When a game waves around a name like ‘Fantastic Pets’ and is advertised as “the first augmented reality game on Kinect for Xbox 360”, it’s easy to dismiss it as an EyePet clone. Broadly speaking, that’s what it is; but look closer, and you’ll see that this is no lazy copycat.
The pets are Fantastic in a fantasy sense, rather than a ‘come to life, jump out of the TV and give you a winning lottery ticket’ sense. There are dogs, cats, lizards and ponies, yes; but why have one of those when you could have, say, a dragon or a robot dog? The pet we went for was a flying unicorn. Well, we say ‘we'; Luke’s very-nearly-six year old daughter helped with the playtesting. Honest.
When you first fire the game up, it’s a very linear and controlled experience – though there’s enough variety within this half hour to prevent young players becoming bored or frustrated. What will probably hit kids first is a sense of wonder and otherworldliness; a gentle soundtrack accompanies introduction to the basics as the camera sweeps around to show a few of your potential pets and their surroundings, and explain and introduce some of the activities you can share with them.
What will probably hit adults (grumpy British adults, anyway) first, however, is the initially overwhelming Americanisation; no localisation here. The narration is wonderfully done, in that it explains each button and every activity without waffling or patronising. The female narrator however sounds like she could have been swiped from any forgettable Disney high school ‘comedy’ you can think of. Not even the spellings have been changed, as you’ll see when it comes to choosing the “color” of your pet. Still, this is unlikely to bother kids yet to be taught to become pedantic bores. Like us.
Pet customisation – which is entirely optional – goes beyond choosing colors (er, colours). Though you can radically alter the pets’ appearances, some changes will affect behaviour too. Pets with horns are “more confident” and, unsurprisingly, a pet with wings can fly. You can add or delete such features for any pet, any time. What the child giveth, the child taketh away.
In a setup familiar to anybody who’s played EyePet, players can if they wish simply watch themselves on-screen, their pet in the room with them (that’s the augmented reality bit). By copying simple and easily replicated gestures, players can encourage the pet to roll over, fly, beg, and do Michael Caine impressions. Okay, maybe not that last one, but you get the idea. Much as that seems to explain THQ’s slightly odd claim that this is a great alternative to a real pet, much of the interaction takes place without the player visible.
The twelve activities to share with your pet are first introduced via the talent shows. The show arenas are disappointingly bare – but the player can often be seen in the background on giant TV screens, which is a nice touch. Each talent show is comprised of five activities with bronze, silver, and gold rosettes up for grabs in each. The more points you score, the closer you edge to the next rosette – and the closer you edge to the next Trainer level (speaking of which, there are Avatar awards to be won as you advance in rank. Heck, don’t you want a pair of horns or cat ears for your Avatar?).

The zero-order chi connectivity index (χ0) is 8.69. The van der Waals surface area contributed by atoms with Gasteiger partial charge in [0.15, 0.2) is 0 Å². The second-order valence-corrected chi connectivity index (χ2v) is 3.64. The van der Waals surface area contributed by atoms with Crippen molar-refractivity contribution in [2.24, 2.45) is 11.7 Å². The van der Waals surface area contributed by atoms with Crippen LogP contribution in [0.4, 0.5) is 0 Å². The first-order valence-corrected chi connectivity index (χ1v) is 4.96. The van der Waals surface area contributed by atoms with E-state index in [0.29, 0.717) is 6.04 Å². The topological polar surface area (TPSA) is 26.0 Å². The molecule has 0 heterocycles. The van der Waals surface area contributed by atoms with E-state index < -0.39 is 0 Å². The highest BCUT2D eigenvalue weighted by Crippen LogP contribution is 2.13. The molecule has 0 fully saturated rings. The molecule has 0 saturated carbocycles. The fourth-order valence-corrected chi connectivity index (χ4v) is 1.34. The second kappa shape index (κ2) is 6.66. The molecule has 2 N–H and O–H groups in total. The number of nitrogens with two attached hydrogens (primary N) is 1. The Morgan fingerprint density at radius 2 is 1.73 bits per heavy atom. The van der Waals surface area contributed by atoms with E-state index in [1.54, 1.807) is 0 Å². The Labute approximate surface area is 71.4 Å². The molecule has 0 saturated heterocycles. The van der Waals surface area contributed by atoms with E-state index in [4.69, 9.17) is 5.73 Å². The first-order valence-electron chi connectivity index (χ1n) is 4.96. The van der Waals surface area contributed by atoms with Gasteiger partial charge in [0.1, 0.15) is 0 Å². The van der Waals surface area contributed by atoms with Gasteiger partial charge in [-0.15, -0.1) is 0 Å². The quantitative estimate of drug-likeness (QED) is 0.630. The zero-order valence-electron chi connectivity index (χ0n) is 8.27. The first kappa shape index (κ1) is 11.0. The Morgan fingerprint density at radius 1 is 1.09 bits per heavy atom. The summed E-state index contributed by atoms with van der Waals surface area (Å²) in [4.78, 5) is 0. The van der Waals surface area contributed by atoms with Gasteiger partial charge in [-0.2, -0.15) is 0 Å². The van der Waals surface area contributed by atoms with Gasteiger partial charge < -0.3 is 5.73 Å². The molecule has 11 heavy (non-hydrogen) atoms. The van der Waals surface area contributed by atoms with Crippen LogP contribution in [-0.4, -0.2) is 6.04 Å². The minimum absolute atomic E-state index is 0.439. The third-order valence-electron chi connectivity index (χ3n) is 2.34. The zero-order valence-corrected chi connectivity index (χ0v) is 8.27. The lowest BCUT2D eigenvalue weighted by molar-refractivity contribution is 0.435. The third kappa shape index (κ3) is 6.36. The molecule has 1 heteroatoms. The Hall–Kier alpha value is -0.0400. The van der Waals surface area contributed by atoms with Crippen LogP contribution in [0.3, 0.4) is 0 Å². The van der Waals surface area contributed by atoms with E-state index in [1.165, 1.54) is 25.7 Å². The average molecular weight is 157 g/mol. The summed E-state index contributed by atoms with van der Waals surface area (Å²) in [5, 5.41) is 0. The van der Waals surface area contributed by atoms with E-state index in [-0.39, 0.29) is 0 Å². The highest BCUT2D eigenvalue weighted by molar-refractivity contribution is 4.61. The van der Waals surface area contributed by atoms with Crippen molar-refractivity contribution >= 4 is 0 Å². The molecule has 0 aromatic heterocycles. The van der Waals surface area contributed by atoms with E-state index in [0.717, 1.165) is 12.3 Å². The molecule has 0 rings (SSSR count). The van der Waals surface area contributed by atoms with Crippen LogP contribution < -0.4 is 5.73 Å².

Cleaning your pet is one such activity, and again is reminiscent of EyePet – rinse, wash, rinse, and dry by waving one hand about. The others are more identifiable as fun, such as the simple joy of ‘Ball Fetch’. Your pet runs up to the screen and brings you a ball, you reach out to take it, you throw the ‘ball’ and… your pet fetches it. Surprisingly fun in itself, but this is adapted for a few other games, such as one where you encourage your pet to demolish a mock city.
Other games require a more active participation. For example, another requires your pet to run around a track, sliding and then jumping at the end when prompted. Jog on the spot to get your pet moving; crouch to get your pet to sit (slide), then jump in the air for them to copy you. There are a few games where the player is on-screen. Bubble Dodge requires you to, er, dodge bubbles; or perhaps you’d prefer the gleeful violence of smashing imaginary piñatas. Careful with that one if there’s a second player. No bonus points for spilled blood or flying teeth (though it gives us an idea for the next Mortal Kombat).
Locking content in a children’s game can seem almost perverse at times. It’s not uncommon (or unreasonable) for a child to become frustrated when they’re teased with content they can see but not access. Some elements of Fantastic Pets are locked to begin with. For example, the right to customise each pet you own, and the ability to play each of the twelve minigames outside of the talent shows, must be ‘bought’ with gems. Gems are earned within the games you play as you or your pet find and touch them, and you’ll need plenty to finally ‘buy’ everything.
However, it’s unlikely that this will lead to frustration. It’s not hard to earn gems, and some will even be collected accidentally. By the time your child starts to get bored of playing the same few games, they’ll almost certainly have collected enough gems to buy their way into at least one more. Best of all, the talent shows – which feature five games at a time, including ones not yet unlocked for free play – have no entry fee.
This certainly isn’t a game to drag sociopathic teens away from the lure of killstreaks and killcam lolz. If you have children that are at all interested in the concept of virtual pets, however, they’ll love this.